Vincristine is a chemotherapeutic medicine often used to treat blood cancers such as leukemia, and it has also been used in the treatment of ITP. Newer medications, Promacta (eltrombopag), and Nplate (romiplostim) may help regulate platelet production to improve the platelet count in ITP.


There are several procedures that can be used to increase your platelet levels in ITP.

Intravenous immune globulin (IVIG) is a treatment that involves the injection of antibodies. It is usually given intravenously (through a needle in a vein) or by intramuscular (IM) injection. You may need several sessions of immune globulin for the treatment of ITP. This treatment has an anti-inflammatory effect, which reduces the autoimmune attack on platelets to increase the platelet count in ITP.

A splenectomy, which is the surgical removal of the spleen, can reduce the body's immune function. This approach may improve the platelet count in ITP. However, you may have an increased risk of developing infections if you have your spleen removed.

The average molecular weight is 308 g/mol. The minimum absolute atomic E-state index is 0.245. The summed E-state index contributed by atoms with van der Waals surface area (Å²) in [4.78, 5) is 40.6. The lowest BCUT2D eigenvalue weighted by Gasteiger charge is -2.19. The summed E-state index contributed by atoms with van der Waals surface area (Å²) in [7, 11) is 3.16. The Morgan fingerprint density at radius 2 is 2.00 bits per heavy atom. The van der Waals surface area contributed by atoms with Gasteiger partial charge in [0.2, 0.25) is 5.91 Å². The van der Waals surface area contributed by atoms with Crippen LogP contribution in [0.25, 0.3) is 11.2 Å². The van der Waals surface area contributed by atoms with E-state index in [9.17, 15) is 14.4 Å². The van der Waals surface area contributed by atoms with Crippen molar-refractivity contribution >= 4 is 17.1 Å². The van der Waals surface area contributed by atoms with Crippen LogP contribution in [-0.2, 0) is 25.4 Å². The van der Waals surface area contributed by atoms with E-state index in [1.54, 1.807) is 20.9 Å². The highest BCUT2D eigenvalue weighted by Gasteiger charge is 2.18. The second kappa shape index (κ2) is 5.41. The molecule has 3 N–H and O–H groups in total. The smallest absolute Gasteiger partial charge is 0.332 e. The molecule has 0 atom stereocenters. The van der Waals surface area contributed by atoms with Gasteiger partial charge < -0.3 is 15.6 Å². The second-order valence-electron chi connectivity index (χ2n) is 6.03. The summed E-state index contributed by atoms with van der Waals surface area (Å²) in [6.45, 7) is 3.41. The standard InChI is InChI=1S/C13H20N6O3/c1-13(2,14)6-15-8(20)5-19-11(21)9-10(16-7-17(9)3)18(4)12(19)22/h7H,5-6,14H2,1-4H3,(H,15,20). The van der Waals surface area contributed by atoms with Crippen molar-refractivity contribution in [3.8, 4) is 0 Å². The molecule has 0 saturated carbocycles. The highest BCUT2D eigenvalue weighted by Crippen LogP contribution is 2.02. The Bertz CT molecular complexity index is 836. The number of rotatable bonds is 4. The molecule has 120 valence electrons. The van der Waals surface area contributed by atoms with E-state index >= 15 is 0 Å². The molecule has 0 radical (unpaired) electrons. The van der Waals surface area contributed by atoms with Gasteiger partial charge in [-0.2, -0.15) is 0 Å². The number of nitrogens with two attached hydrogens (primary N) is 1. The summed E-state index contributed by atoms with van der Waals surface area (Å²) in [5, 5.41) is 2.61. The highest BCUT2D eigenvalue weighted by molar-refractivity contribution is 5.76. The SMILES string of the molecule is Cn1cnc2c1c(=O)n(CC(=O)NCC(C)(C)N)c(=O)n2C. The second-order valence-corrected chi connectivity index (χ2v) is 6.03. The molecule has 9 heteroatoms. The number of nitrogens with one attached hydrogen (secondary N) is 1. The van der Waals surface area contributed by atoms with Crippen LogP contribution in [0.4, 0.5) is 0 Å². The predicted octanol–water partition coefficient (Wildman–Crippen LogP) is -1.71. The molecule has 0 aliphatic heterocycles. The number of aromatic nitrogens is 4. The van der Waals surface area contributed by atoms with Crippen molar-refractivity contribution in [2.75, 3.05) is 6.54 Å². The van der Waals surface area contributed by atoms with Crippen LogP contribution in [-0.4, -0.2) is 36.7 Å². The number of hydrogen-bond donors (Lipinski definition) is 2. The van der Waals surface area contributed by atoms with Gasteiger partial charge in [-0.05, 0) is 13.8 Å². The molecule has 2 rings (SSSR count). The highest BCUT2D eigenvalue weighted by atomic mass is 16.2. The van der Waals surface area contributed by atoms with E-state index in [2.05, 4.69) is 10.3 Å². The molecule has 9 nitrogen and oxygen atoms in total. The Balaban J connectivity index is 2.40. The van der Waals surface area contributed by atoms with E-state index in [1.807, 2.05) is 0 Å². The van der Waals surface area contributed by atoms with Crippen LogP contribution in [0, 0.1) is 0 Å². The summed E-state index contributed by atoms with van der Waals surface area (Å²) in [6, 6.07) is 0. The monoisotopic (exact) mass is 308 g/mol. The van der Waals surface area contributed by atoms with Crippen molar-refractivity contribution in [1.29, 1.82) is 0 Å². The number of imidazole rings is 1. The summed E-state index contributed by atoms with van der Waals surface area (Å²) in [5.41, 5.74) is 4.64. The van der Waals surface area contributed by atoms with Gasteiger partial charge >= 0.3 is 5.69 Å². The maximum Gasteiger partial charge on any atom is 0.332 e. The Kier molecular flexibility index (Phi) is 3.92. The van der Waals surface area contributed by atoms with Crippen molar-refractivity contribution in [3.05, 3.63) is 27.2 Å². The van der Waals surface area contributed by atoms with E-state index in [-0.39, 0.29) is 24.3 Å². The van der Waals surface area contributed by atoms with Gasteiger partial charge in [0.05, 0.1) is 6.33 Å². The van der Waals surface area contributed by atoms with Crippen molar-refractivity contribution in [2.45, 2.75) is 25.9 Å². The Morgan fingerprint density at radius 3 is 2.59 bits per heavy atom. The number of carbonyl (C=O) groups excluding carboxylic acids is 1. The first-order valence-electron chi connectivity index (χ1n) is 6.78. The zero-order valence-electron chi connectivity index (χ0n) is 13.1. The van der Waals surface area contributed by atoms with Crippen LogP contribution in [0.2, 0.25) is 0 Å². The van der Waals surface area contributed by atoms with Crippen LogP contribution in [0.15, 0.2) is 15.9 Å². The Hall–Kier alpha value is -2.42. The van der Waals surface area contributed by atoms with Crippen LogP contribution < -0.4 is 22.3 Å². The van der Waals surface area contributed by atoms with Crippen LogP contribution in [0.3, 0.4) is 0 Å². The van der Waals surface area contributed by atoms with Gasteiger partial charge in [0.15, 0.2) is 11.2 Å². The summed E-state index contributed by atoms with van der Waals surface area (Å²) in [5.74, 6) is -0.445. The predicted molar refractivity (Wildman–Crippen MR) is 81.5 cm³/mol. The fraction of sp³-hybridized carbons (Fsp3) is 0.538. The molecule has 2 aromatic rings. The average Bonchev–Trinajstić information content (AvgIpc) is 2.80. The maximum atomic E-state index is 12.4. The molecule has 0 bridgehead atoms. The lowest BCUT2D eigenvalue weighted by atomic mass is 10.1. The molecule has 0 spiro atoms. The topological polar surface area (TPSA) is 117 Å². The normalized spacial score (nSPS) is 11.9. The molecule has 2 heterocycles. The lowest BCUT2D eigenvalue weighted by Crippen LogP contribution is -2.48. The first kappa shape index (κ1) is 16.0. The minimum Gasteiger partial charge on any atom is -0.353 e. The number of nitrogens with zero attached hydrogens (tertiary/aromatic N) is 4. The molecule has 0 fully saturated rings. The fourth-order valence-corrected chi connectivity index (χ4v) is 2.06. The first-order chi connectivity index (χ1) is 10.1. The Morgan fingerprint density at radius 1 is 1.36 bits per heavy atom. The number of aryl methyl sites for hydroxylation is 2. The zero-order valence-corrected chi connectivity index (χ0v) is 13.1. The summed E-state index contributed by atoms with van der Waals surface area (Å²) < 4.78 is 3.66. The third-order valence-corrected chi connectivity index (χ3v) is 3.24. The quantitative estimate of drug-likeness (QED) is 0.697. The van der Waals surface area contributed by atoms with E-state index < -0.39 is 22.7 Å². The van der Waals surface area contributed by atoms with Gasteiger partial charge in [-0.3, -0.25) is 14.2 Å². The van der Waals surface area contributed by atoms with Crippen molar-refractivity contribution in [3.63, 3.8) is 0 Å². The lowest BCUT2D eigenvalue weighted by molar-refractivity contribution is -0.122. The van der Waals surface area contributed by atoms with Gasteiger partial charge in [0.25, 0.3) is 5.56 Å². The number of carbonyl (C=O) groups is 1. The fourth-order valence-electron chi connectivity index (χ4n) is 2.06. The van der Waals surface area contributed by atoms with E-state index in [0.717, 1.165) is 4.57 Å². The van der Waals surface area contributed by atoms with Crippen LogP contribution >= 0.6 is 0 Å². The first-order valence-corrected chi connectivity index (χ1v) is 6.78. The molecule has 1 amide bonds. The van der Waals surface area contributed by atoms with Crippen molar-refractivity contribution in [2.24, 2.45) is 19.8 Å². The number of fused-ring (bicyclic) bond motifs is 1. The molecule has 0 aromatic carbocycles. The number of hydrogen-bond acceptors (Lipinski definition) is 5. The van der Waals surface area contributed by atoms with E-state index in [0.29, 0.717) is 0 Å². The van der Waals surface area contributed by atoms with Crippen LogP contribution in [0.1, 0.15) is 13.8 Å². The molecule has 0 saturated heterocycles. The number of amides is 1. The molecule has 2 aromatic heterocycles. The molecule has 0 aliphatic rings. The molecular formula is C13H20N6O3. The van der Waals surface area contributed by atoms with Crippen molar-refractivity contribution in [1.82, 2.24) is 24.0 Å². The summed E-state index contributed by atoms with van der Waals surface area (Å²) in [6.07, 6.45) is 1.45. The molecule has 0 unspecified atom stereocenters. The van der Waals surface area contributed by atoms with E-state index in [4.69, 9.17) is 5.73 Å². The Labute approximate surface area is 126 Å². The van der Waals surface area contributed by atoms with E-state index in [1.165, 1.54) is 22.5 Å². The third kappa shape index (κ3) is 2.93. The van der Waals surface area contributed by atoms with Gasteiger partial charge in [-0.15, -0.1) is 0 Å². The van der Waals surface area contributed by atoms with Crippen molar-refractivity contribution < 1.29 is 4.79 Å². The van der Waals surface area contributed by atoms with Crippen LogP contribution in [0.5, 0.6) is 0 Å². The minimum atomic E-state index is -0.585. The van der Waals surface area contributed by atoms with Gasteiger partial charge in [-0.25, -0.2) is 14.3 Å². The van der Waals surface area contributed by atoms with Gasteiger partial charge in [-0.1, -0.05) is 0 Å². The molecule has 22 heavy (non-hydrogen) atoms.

In situations when you have severe bleeding, you can receive a platelet transfusion. Donor platelets from a blood bank can be injected intravenously into your blood to increase the number of platelets in your body temporarily.

A Word From Verywell

If you or your child develops unexplained bruises or bleeding, it is important to get medical attention. There are a number of illnesses that can cause bleeding and bruising problems. If ITP is the diagnosis, the outcome can be good. Sometimes treatment to prevent or manage complications may be necessary.

Even if you are taking medicine for your condition or if your condition seems to improve for a while—be sure to get prompt medical attention if symptoms start again.